Money for war, but not for the poor

The Supreme Court of the United States is set to begin hearings in April on a high-profile case that could potentially make it a crime to be homeless. The case of the City of Grants Pass, Oregon v. Gloria Johnson will consider whether a local government can outlaw sleeping outside even if adequate shelter is not accessible.

Grants Pass, Oregon, increased enforcement of ordinances, carrying hundreds of dollars in fines and threats of jail against homeless people.

A SCOTUS decision favorable to Grants Pass would open the door for cities across the U.S. to apply even more draconian policies against houseless people, while making no provisions to ensure adequate housing exists. Rather than allocating necessary resources to address problems of chronic homelessness, many cities are already diverting resources to increase policing to round up unhoused individuals and families simply for being poor.

Meanwhile, estimates that the average cost to rent an 899 square foot apartment in the U.S. as of March 2024 was $1,713 per month or $20,556 per year. A worker paid the federal minimum wage would only make $15,000 per year working 40 hours per week.

The highest court’s battle takes place against a background of housing being unaffordable for a record half of renters, according to a 2022 Joint Center for Housing study at Harvard University. The study found that as rents spiked during the COVID-19 pandemic 2020-2022, renters in every income category paid over 30% of their income for rent and utilities. In some cases, they paid over 50%.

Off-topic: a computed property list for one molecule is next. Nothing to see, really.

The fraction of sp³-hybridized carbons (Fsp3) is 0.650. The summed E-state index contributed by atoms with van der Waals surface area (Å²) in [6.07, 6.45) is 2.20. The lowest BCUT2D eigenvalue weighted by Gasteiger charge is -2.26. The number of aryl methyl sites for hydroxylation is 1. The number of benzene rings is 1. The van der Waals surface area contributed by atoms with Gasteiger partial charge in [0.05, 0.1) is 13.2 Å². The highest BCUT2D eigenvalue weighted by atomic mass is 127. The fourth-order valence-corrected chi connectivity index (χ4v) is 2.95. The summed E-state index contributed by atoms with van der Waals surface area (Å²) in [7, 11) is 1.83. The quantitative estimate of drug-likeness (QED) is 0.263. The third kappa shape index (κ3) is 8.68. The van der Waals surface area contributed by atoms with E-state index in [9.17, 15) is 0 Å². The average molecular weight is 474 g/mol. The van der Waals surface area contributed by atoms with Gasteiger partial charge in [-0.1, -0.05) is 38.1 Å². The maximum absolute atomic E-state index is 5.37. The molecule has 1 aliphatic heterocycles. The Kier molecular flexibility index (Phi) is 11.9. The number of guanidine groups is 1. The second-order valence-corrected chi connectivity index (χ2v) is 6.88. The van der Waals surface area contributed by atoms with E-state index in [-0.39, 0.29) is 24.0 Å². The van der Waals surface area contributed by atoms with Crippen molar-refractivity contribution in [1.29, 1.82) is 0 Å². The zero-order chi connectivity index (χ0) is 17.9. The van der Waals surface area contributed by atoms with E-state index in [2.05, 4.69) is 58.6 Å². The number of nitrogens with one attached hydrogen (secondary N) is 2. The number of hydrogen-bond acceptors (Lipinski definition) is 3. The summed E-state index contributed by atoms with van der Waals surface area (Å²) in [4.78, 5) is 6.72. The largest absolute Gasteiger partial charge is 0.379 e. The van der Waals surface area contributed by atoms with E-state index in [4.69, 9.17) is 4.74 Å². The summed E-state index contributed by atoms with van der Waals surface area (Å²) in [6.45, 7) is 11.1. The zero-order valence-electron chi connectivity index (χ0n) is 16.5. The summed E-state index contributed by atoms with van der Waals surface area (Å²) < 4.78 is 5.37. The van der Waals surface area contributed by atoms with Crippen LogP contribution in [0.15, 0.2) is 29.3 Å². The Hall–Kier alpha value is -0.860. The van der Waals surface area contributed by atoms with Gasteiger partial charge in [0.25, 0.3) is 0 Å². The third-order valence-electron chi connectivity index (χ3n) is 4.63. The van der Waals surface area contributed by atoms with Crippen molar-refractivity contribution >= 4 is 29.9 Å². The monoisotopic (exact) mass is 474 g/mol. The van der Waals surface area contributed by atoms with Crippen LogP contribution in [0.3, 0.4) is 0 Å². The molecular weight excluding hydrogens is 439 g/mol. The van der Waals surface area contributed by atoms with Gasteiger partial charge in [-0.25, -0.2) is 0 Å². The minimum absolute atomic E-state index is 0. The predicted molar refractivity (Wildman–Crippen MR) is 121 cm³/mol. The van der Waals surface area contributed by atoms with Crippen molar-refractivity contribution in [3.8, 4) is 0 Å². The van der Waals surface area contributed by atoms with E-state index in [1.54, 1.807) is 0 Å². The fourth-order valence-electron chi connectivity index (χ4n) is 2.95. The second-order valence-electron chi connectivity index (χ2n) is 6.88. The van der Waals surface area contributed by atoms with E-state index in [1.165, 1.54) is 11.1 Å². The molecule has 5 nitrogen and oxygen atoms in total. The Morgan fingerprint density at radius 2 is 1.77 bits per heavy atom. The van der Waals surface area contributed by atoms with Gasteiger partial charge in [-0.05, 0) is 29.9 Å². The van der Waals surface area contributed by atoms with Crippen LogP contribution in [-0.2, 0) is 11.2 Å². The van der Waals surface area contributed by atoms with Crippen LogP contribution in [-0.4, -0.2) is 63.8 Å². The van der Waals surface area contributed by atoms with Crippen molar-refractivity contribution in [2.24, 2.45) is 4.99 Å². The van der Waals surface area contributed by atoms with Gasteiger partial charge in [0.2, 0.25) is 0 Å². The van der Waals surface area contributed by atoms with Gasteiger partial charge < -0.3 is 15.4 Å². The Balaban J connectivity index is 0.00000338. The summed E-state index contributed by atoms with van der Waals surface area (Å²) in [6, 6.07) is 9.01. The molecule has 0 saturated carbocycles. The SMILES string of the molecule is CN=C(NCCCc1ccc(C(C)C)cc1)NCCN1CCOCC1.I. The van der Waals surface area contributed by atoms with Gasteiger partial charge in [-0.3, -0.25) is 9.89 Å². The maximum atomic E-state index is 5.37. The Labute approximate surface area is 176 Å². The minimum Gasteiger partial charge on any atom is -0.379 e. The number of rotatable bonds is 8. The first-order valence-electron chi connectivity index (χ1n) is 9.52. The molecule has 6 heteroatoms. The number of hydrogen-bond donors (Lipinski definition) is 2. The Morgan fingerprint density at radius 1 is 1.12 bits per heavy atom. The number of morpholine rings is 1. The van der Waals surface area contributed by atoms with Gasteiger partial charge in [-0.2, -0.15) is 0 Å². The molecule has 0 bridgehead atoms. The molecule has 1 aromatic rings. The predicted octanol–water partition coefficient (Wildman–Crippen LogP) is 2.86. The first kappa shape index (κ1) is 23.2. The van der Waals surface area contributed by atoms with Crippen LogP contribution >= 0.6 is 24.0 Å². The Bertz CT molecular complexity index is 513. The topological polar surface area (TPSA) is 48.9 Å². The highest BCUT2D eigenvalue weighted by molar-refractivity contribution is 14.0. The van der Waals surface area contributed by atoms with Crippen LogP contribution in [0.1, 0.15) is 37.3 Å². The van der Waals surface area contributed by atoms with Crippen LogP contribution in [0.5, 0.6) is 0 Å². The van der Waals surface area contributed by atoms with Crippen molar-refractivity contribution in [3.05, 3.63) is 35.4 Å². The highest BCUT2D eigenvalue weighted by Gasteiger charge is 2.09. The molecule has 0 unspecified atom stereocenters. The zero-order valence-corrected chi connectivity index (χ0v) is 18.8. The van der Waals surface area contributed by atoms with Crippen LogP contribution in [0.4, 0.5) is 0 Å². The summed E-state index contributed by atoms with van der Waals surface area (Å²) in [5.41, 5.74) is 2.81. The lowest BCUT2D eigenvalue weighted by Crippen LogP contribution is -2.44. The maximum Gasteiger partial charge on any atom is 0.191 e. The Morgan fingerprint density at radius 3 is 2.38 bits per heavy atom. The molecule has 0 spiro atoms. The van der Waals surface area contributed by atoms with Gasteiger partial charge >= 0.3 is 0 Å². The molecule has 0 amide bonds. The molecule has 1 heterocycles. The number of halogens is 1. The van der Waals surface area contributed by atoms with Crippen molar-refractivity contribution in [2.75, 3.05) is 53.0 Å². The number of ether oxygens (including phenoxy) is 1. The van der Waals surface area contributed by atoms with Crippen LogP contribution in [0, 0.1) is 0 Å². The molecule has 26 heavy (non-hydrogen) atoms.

Lower-income workers and families making $30,000 to $74,000 a year were hard-hit, but renters earning under $30,000, already struggling to afford housing, faced an 83% increase in costs. The number of people sleeping outside or in shelters increased 12% in 2023 over the previous year.

The Harvard study found nearly a third of households headed by people 65 and older pay over 30% of their income for housing. Half of that group pays more than 50%. In 2021, 11.2 million households were headed by seniors.

A SCOTUS ruling against unhoused people could also lead to landlords raising rents, knowing that people must either pay high rents or risk being jailed. Buying homes is also increasingly unaffordable for most households, especially with interest rates for loans now over 7% and wages stagnant or falling after inflation.

Money for war, but none for human needs

Since the start of the U.S./NATO driven war in Ukraine, the Joe Biden administration has sent $75 billion, mostly military aid, to support the war. Ukraine is slated to receive $60 billion of the $95 billion foreign aid bill recently passed by Congress. That bill includes $26.38 billion for Israel, coming on top of $18 billion sent in February, and $14.3 billion sent to the Zionist state in November.

The Biden administration readily doles out billions of dollars for weapons and to expand wars abroad, while affordable housing projects, if people in need are lucky, may only get millions from Housing and Urban Development.

The direct link between war spending and injustice abroad was addressed by Dr. Martin Luther King Jr., who led an anti-war rally on March 25, 1967, in Chicago, where he said: “The bombs in Vietnam explode at home — they destroy the dream and possibility for a decent America.”

Simple Share Buttons

Share this
Simple Share Buttons